With roots at least 7,000 years old, London is an accretion of artifacts old and new, from the remnants of wooden Neolithic settlements buried in the mud of the Thames to gleaming 21st century spires of glass and steel.

The city is so old that the origins of its very name are unknown: it's first recorded title, Londinium, was provided by the Romans in the first years of the Common Era, but the etymology of the word is completely obscure.

This extends to some of its architecture: the London Stone, an irregular block of limestone at 111 Cannon Street, has been guarded by an iron grill for centuries, but no-one has known what the stone's purpose is, or why it is there, for the past 1000 years.

Another popular interface pattern, one that gained particular ascendancy after the release of iOS 7, is a “frosted” navigation bar that blurs page content scrolled behind it. It might appear that a CSS blur filter would be the easy and obvious way to achieve this on a web site, and it is, except for one vexing limitation: a standard CSS filter affects only content inside the element, not behind it. There is, as yet, no CSS effect would achieve a blur for elements underneath it, with the exception of the just-released -webkit-backdrop-filter, an experimental property that is only available in Safari 9. However, there is a solution:

Making The Bar

For this version, the bar itself is an empty element with a fixed position. The navigation goes on top of this element, using the same dimensions. Written in , it could be expressed as the following, sans vendor prefixes:

#blurrycontent {
	padding: 1rem;
	top: 0; left: 0;
	width: 100%;
	height: 5rem;
	overflow: hidden;
	position: fixed;
	filter: blur(4px);
nav {
	@extend #blurrycontent;
	filter: none;
	text-align: right;

Turning The Page

The remaining content of the page goes inside a <main> element, not within the <body>, for reasons that will become clear in a moment:

<main id="content">
	<p>With roots at least 7,000 years old, London is an accretion of artifacts old and new, from the remnants of wooden Neolithic settlements buried in the mud of the Thames to gleaming 21st century spires of glass and steel…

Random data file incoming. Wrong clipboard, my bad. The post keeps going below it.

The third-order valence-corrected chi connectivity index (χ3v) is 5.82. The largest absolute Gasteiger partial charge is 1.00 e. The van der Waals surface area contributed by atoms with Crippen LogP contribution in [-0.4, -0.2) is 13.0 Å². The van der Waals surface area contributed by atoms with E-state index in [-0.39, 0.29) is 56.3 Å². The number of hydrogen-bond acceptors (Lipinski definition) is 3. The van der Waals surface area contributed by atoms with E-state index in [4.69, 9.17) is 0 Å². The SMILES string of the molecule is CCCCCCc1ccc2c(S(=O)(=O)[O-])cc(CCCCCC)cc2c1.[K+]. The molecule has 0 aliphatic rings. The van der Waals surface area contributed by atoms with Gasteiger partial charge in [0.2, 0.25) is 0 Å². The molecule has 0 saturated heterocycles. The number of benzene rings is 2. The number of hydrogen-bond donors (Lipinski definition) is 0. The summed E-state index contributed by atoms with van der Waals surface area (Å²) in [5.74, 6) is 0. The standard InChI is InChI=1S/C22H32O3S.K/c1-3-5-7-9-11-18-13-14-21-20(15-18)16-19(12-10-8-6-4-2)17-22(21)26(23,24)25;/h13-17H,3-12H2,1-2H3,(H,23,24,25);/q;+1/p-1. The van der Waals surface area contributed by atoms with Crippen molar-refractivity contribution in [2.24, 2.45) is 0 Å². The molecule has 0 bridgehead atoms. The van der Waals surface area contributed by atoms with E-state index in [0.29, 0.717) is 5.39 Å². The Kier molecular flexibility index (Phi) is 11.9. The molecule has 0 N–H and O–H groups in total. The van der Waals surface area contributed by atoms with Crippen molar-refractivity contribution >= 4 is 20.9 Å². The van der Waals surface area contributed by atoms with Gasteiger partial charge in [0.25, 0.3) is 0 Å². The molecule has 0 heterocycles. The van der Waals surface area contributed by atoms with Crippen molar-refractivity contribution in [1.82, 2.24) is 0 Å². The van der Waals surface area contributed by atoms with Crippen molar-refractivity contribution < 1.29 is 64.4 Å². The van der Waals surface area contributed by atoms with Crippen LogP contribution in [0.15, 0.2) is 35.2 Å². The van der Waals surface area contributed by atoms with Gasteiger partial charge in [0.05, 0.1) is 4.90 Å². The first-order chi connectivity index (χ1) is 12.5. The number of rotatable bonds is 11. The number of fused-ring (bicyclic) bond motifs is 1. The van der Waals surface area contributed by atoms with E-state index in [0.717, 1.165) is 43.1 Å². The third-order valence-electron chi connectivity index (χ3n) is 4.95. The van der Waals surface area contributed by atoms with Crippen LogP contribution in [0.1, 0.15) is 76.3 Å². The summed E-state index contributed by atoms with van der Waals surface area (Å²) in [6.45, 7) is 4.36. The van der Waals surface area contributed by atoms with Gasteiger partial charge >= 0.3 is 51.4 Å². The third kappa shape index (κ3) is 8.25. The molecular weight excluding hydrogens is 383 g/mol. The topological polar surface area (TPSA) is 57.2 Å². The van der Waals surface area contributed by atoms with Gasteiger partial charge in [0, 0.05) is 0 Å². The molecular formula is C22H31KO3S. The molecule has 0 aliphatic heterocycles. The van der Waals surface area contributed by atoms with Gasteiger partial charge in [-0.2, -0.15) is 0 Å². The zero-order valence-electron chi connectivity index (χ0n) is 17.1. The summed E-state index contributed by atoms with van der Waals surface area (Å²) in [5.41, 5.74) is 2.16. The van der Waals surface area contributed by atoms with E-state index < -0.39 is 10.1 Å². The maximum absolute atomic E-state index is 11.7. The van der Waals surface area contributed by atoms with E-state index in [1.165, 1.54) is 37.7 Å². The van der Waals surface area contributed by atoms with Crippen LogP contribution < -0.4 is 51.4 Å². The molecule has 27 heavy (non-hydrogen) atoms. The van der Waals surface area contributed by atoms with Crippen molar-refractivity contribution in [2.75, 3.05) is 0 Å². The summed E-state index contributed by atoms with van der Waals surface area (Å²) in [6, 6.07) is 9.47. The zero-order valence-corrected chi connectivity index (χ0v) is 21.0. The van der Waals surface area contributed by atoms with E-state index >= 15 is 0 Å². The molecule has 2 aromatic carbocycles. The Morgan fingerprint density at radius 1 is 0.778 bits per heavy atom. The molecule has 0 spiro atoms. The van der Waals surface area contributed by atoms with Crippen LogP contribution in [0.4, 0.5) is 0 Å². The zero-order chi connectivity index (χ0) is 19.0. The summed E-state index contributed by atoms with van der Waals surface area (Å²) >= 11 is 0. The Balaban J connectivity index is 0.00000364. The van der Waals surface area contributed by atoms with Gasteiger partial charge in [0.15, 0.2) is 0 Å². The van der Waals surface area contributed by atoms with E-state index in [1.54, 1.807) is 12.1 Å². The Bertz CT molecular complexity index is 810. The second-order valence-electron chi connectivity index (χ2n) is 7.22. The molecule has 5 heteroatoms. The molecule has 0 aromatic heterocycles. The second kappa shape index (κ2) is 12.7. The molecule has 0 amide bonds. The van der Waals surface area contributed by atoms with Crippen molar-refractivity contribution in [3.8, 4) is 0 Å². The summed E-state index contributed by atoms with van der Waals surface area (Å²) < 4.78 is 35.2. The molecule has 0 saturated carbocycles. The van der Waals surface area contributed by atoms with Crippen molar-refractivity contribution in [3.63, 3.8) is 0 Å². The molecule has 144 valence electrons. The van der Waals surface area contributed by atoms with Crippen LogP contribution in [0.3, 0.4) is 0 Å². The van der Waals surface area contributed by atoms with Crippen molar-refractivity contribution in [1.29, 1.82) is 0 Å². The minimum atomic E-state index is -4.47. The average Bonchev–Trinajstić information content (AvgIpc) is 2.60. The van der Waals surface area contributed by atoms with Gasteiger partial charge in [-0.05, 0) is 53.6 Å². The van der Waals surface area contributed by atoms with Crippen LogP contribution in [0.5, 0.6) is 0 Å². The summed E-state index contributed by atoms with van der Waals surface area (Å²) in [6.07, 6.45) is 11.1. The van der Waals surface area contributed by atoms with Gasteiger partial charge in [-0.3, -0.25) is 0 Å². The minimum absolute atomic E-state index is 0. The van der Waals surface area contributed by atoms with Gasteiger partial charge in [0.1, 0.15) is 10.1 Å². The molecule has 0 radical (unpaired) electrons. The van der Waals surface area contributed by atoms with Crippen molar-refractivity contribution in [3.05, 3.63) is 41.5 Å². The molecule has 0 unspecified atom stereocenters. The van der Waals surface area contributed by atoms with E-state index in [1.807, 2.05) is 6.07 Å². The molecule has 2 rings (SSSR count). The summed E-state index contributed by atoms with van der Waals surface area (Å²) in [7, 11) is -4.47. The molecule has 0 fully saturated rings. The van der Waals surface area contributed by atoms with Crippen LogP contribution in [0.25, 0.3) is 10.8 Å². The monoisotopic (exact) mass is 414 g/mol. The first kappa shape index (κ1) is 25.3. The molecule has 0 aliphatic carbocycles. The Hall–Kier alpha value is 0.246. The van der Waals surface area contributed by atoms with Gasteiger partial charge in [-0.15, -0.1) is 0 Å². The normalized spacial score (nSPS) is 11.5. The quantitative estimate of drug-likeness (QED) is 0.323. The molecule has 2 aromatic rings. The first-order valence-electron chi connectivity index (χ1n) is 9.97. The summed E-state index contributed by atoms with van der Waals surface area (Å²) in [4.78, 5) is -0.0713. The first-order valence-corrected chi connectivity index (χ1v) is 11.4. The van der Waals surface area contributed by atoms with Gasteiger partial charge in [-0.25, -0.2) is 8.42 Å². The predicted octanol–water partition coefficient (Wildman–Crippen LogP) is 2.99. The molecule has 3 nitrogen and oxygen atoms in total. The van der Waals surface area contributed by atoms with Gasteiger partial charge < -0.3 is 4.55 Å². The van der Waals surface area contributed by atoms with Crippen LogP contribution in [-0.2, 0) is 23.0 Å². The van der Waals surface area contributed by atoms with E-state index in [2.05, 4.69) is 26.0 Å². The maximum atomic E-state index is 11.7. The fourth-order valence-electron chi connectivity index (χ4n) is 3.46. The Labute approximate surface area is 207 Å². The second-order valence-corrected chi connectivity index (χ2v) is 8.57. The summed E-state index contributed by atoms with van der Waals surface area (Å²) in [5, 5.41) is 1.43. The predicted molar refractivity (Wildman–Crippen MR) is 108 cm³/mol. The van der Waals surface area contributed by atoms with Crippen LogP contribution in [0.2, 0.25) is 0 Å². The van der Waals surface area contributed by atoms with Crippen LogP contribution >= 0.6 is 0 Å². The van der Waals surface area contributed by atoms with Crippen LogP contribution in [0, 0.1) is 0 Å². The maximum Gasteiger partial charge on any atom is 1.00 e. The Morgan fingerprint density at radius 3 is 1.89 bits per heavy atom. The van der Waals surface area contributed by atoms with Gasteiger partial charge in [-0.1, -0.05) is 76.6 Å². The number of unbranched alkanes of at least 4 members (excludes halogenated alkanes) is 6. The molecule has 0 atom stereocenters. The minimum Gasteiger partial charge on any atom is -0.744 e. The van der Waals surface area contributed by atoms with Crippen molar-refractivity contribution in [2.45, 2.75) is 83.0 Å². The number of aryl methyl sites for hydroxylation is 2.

With the #blurrycontent and <nav> elements placed on top of each other in a fixed location at the top of the screen, the <main> element is styled to take the rest of the content:

main {
	margin: 0;
	background: url(london_background.jpg);
	background-size: cover;
	padding: 2rem;

This works as far as it goes, but there’s no visible effect in the navigation area as the document scrolls upward. We’re about to change that.

Through a Glass, Darkly

As I said at the start , filter only works for objects inside an element, not underneath it. So we’re going to take a copy of <main> and place it inside #blurrycontent using the very handy cloneNode method, via a script added to the bottom of the page:

var pageContent = document.getElementById("content"),
pagecopy = pageContent.cloneNode(true),
blurryContent = document.getElementById("blurrycontent");

The effect will likely be barely visible at this stage, limited by the fact that the content in #blurrycontent doesn’t scroll with the rest of the document. Let’s synchronize the motion of the two by adding a line to the script:

window.onscroll = function() { 
        blurryContent.scrollTop = window.pageYOffset;

Now the two are linked: scroll the page, and the matching content in #blurrycontent moves at the same pace, made out-of-focus by the CSS filter. Because the <nav> element is in a fixed position on top of #blurrycontent, it remains unaffected.

City Limits

Obviously, taking a copy of a page’s main content and feeding it through a blur filter can tax both the browser and GPU, so you’ll want to be careful just how much content exists inside the <main> element before you copy it. cloneNode is a “live” copy method: any changes made to the original in the browser will be reflected in the blurred copy, although you may see a small delay as the two synchronize.

There are four final points to note:

  • Because Internet Explorer doesn’t yet support CSS filters (and has abandoned its old proprietary version from older copies of IE) this won’t work in IE. The content will still scroll fine; you must won’t see any changes in the nav bar.
  • You should be careful using fixed positioning on web pages in phones and tablets: until very recently, mobile browsers were notoriously bad at position: fixed, and locking off an area of an already small screen with your site navigation is pushy, at best. While the look may be derived from a mobile OS, it’s probably best to turn off the effect at small screen sizes, using a combination of media queries and matchMedia. (Alternatively, if you’re taking a mobile-first approach, don’t turn the effect on until the screen reaches a certain breakpoint.)
  • Accessibility should be carefully considered: screen readers interpret the DOM, not what you can see on the page, meaning that they will receive two copies of the page content by default. To avoid this, I’ve set an ARIA role on the #blurrycontent container:
    <div id="blurrycontent" aria-hidden="true"></div>

    As a result, screen readers will see only the original content of the page, not the cloned copy.

  • One should be careful in cloning elements with id attributes, as duplicated id values can lead to confusion and corruption in CSS and JavaScript. It works in this instance, but it is not a best practice.

Photograph by Swaminathan, licensed under Creative Commons.

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